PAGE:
Harleen : Book One - Review

Time to read
1 minute
Read so far

Harleen : Book One - Review

Tue, 10/15/2019 - 14:00
Posted in:

Dr. Quinzel to the rescue. 

Creative Team
Stjepan Sejic
Stjepan Sejic
Gabriela Downie
Andy Khouri
DC Comics
Black Label
Single Issue
Release Date

Stjepan Šejić sets out to give us a Year One-style Harley Quinn story. We learn a tremendous amount about Harley in this first book. We are treated to a lot of Dr. Harleen Quinzel, a very welcome departure from the normal insane Harley Quinn we see nowadays. It’s often mentioned as a throwaway line that she used to be a doctor, so rarely do we get to see her engaged in these skills. From the very first page, we are brought into her POV and we are keyed into how this is a story about her and the Joker. While we have some interactions with her and the Joker, this issue isn’t dominated by him. It is squarely focused on her and her journey to their eventual sessions in Arkham, where this issue ends.

This is probably the best Harley story I have read in a long time. For me, Harley gets played up as either too wacky, a sex pot, or just a bit too insane for insane’s sake. I don’t know where along the line she morphed into all of that from her beginning in Batman: The Animated Series, where there was a certain level of grounding/seriousness to her character. I feel we get a bit of that back in this issue from the lengthy amount of time we spend with a non-insane Dr. Harleen Quinzel. We get a lot of solid core character building that I’ve not seen in years.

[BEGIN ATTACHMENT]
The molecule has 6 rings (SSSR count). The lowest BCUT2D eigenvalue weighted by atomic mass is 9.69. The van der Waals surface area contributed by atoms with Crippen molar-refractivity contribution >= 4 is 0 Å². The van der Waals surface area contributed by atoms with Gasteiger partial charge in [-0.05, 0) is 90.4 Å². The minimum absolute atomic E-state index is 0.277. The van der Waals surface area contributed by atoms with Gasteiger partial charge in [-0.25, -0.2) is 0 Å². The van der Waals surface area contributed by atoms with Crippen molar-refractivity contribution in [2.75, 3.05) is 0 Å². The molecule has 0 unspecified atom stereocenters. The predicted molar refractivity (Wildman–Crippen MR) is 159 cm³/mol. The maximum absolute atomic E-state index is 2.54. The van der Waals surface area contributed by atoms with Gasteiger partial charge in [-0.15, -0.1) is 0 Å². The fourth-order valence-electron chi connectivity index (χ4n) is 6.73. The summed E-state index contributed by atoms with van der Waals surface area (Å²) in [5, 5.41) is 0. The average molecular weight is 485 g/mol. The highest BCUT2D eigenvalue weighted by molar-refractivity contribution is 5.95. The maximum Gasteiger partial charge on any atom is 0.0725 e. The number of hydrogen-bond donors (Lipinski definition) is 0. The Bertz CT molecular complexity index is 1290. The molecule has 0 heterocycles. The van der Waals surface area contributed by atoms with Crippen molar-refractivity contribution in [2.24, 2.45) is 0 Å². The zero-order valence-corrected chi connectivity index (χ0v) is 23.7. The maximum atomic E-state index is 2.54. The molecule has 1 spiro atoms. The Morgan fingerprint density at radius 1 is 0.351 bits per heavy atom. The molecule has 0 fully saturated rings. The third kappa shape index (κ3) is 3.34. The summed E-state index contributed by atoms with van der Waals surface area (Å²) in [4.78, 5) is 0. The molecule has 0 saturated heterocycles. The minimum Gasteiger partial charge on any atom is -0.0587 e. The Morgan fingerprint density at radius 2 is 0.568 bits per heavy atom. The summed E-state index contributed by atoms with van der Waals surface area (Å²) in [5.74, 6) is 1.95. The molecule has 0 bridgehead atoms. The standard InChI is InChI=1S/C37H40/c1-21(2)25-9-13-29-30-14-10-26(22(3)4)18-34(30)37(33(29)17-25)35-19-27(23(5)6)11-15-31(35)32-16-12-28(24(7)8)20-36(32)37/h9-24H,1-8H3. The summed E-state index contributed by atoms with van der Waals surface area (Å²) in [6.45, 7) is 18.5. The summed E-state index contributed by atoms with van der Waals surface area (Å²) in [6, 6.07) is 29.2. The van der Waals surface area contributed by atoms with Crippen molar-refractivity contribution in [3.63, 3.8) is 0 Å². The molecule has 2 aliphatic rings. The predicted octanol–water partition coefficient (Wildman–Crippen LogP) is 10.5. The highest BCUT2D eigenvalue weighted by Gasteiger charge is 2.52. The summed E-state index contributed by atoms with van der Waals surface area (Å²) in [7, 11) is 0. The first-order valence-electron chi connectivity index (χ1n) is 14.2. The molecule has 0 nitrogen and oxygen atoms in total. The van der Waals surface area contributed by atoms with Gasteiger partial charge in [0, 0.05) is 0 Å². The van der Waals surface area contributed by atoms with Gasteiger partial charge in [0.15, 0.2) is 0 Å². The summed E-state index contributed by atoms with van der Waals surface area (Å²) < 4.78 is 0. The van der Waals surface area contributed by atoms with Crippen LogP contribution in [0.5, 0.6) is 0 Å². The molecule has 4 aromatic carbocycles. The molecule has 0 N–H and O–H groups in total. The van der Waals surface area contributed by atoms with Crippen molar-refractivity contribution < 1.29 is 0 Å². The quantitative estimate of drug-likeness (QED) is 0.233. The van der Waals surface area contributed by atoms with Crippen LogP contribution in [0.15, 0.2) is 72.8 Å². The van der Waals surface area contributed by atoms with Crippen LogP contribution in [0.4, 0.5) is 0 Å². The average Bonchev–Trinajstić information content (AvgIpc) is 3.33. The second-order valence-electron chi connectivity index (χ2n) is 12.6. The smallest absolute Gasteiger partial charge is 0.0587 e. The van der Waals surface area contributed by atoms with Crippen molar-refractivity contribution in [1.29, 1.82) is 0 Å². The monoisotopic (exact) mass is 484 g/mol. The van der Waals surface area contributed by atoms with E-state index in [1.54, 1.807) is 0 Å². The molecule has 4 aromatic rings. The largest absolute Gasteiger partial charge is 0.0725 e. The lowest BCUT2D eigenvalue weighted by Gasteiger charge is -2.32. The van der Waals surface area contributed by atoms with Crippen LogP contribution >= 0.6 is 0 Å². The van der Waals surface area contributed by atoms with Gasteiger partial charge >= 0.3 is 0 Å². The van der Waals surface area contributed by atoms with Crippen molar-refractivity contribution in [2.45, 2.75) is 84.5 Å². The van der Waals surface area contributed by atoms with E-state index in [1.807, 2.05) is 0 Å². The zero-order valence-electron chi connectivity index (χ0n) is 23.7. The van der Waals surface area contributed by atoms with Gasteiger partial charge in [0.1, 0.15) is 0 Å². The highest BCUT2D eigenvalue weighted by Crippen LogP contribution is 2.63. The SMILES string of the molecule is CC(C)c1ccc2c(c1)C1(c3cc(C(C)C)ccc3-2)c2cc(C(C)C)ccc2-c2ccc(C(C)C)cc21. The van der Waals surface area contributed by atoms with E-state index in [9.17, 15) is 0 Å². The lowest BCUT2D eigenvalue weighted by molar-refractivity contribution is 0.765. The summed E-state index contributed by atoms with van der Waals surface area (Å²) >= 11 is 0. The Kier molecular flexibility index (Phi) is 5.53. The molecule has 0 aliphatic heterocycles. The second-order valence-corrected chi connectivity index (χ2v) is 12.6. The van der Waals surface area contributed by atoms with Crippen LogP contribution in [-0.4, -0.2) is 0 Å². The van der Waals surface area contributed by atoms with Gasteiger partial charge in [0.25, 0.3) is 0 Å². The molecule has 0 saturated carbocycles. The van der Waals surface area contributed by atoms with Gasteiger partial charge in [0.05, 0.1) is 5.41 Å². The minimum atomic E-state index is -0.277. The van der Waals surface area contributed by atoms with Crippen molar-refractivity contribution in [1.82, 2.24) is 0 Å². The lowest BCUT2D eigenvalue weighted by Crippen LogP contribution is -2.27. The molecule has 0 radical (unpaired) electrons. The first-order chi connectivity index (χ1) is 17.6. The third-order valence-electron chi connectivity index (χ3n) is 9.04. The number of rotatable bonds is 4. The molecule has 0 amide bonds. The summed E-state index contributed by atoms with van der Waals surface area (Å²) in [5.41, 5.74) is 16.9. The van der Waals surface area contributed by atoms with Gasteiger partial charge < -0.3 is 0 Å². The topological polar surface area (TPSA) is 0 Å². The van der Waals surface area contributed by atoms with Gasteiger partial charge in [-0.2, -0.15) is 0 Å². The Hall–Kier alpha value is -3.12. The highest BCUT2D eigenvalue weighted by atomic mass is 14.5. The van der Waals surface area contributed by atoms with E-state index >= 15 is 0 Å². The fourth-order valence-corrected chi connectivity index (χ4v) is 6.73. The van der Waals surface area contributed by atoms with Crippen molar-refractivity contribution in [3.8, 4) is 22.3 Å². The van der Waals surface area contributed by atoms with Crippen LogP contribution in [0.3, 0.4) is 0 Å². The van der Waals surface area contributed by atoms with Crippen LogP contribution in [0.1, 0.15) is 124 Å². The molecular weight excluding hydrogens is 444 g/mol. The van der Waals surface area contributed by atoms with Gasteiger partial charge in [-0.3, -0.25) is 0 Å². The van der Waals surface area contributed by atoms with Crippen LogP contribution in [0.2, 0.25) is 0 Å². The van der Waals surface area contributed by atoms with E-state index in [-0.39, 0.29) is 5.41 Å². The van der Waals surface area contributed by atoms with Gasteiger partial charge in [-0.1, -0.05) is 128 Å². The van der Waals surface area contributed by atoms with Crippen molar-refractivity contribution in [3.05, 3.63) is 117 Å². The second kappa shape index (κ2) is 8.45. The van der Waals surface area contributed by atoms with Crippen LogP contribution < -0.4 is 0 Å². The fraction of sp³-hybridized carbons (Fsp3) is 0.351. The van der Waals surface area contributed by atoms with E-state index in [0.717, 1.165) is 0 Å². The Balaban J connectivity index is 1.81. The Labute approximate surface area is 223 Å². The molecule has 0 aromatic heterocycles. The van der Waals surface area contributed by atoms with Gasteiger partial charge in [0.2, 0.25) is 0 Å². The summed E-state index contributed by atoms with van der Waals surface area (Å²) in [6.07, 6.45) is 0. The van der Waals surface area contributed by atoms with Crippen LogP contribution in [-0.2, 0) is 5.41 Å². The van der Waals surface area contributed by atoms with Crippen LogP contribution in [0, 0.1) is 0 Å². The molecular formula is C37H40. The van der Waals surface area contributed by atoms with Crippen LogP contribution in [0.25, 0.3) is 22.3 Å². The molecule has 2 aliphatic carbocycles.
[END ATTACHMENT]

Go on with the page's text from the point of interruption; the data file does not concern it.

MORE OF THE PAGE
There is quite a bit of exposition where Harley is narrating through the issue. This isn’t a detraction, as it well paced and moves the story along, and goes well with Šejić’s art. I am a fan of Šejić’s art. He has a style that is quite gorgeous with a talent for faces, expressions, and colors/lightening techniques. However, the art is inconsistent. There were many panels where you can see what had a lot of time spent on it and where there was a lot of rush line work. This feels like something that is the result of being pushed for a deadline. If the whole book had that rushed line work, then one could argue that it was stylistic choice. However, the inconsistencies show that isn’t the case. This isn’t something that I would say should lead to not reading the book. The art overall is strong and the story is very engaging. I definitely look forward to book two.

Support the Stacks with Amazon